February 9, 2018 / 1:24 PM / 8 months ago

UPDATE 2-Lowest offer at Egypt's GASC wheat tender at $206.60/T

 (Adds C&F offers)
    HAMBURG/DUBAI, Feb 9 (Reuters) - The lowest offer at a wheat import purchase
tender being held on Friday by Egypt's state buyer GASC was at $206.60 a tonne
free-on-board (FOB) for Russian-origin wheat, traders said.
    The offer was presented by trading house AOS.
    Russian wheat was also the cheapest including shipping costs, with the AOS
offer again the lowest at $221.60 a tonne c&f (see table below)
    No purchase has yet been made and GASC is expected to announce the results
of the tender, in which it is seeking wheat for shipment during March 12-22,
later on Friday.
    Traders said these offers were made on a FOB basis in dollars a tonne, with
tonnes offered when available: 
    Russian wheat:
 AOS    $206.60 for 60,000 tonnes
 GTCS   $208.00 for 60,000 tonnes
 Aston  $209.90 for 60,000 tonnes
 Daewoo $207.95 for 60,000 tonnes
 Friends $208.80 and  $210.10, each for 60,000 tonnes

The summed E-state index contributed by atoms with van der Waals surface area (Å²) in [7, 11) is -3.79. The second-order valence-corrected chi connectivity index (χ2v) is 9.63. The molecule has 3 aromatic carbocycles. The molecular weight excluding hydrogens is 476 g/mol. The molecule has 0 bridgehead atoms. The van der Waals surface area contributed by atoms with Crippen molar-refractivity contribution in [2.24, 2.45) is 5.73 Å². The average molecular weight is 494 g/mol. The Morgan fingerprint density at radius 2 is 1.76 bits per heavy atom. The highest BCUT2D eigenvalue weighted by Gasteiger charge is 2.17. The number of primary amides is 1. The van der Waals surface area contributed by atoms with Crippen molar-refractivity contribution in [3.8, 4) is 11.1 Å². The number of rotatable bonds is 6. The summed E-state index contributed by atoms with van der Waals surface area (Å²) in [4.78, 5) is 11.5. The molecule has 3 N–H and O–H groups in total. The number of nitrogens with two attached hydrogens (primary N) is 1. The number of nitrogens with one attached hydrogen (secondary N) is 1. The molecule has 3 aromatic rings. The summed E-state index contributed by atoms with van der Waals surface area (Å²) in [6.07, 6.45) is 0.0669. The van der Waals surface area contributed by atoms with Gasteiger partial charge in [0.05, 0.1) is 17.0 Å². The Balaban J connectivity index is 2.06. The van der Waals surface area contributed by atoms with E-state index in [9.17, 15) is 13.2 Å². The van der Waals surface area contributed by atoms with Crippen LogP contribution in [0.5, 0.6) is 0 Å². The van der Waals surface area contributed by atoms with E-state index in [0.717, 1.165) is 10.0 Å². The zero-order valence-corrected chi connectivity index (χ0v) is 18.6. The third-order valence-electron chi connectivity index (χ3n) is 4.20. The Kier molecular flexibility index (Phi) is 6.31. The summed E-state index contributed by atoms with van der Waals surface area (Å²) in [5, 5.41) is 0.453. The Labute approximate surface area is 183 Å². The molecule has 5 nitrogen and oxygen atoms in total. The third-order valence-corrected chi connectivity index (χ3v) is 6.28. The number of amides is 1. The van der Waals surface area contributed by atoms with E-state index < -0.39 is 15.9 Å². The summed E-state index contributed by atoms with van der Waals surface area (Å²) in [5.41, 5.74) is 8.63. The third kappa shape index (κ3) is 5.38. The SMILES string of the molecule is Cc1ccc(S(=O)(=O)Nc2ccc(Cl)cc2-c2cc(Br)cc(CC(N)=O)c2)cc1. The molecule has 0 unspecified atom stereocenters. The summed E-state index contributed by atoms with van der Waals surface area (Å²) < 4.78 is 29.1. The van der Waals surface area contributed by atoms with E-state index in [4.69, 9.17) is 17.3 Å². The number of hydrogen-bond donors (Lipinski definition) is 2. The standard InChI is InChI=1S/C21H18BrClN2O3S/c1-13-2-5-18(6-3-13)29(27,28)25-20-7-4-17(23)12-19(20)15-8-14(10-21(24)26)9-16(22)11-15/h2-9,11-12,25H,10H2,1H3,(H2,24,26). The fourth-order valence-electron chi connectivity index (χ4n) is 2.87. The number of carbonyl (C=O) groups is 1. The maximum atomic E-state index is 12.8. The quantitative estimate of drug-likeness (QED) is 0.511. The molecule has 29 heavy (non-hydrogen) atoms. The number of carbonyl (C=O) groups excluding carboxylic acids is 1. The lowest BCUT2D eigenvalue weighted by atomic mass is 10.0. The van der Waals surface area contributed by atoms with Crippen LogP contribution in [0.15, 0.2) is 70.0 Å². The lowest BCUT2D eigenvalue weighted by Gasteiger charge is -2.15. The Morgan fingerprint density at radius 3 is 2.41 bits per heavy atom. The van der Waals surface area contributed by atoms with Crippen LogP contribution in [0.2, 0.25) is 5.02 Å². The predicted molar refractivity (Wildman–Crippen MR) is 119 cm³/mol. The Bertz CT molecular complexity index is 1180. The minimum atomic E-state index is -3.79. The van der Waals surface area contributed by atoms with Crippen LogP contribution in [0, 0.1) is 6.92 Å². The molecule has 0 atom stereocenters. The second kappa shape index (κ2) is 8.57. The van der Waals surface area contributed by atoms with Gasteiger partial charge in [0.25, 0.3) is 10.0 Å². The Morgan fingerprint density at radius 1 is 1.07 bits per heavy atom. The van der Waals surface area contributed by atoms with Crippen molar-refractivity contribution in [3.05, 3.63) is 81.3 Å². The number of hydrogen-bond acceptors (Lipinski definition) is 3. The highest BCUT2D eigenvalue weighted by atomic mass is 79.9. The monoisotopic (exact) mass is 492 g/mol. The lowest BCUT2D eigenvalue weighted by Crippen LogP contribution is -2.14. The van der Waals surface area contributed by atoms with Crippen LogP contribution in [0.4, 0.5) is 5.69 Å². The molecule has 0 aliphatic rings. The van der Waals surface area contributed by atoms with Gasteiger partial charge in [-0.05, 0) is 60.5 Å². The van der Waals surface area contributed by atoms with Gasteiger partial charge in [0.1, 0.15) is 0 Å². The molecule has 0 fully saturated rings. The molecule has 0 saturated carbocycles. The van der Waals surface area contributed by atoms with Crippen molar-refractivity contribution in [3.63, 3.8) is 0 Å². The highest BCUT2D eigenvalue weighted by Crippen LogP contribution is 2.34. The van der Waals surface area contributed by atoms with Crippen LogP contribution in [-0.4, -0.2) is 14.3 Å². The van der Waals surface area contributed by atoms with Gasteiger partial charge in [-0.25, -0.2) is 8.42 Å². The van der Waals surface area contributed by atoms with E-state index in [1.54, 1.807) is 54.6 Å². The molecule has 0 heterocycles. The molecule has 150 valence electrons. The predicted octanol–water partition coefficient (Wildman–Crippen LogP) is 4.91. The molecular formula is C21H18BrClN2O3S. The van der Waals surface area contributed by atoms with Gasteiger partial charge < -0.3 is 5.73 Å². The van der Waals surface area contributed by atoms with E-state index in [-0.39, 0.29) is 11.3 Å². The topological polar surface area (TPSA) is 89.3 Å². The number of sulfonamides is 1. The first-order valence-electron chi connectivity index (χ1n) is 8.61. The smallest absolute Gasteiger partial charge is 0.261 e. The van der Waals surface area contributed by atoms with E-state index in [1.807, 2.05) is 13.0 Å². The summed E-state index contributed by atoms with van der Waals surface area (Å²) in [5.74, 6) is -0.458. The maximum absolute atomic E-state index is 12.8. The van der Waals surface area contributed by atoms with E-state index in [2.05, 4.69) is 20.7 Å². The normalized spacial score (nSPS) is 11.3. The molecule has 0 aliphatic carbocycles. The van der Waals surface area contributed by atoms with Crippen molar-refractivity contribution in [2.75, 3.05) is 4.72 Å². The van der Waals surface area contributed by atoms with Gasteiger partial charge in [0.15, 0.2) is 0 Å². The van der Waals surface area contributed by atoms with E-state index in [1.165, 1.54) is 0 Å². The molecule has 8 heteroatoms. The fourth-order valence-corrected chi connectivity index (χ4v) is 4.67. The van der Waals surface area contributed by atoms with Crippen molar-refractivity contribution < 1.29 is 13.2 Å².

Ukrainian
   Dreyfus  $212.00

   Romanian
 CHS             $209.43
 Cerealcom Dolj  $209.80
 Ameropa         $217.00
 Cofco           $210.99 for 60,000 tonnes
    Including the cost of ocean shipping (freight), these were the lowest offers
in c&f terms with shipping company in right hand column:

 Russian   AOS        $206.60 + $15.00 = $221.60    NNC
 Russian   Daewoo     $207.95 + $15.00 = $222.95    NNC
 Russian   GTCS       $208.00 + $15.00 = $223.00    NNC
 Romanian  CHS        $209.43 + $12.83 = $222.26    MINA
 Russian   Friends    $208.80 + $13.95 = $222.75    VENUS
 Romanian  Cerealcom  $209.80 + $13.14 = $222.94    UME
 
  
    In its last tender on Feb. 2, GASC bought 180,000 tonnes of Russian wheat.

    GASC lowered the protein requirements ahead of that tender, reducing the
minimum permissible level for top supplier Russia to 11.5 percent from 12
percent. Such a move is generally intended to lower prices by allowing for lower
quality wheat to be imported. 
    GASC also set a cap on demurrage (ship berthing) fees and raised sieving
fees to $3 per tonne from $2 per tonne previously. 

 (Reporting by Maha El Dahan, Michael Hogan, Eric Knecht and Valerie Parent,
Editing by Jane Merriman and Jason Neely)
  
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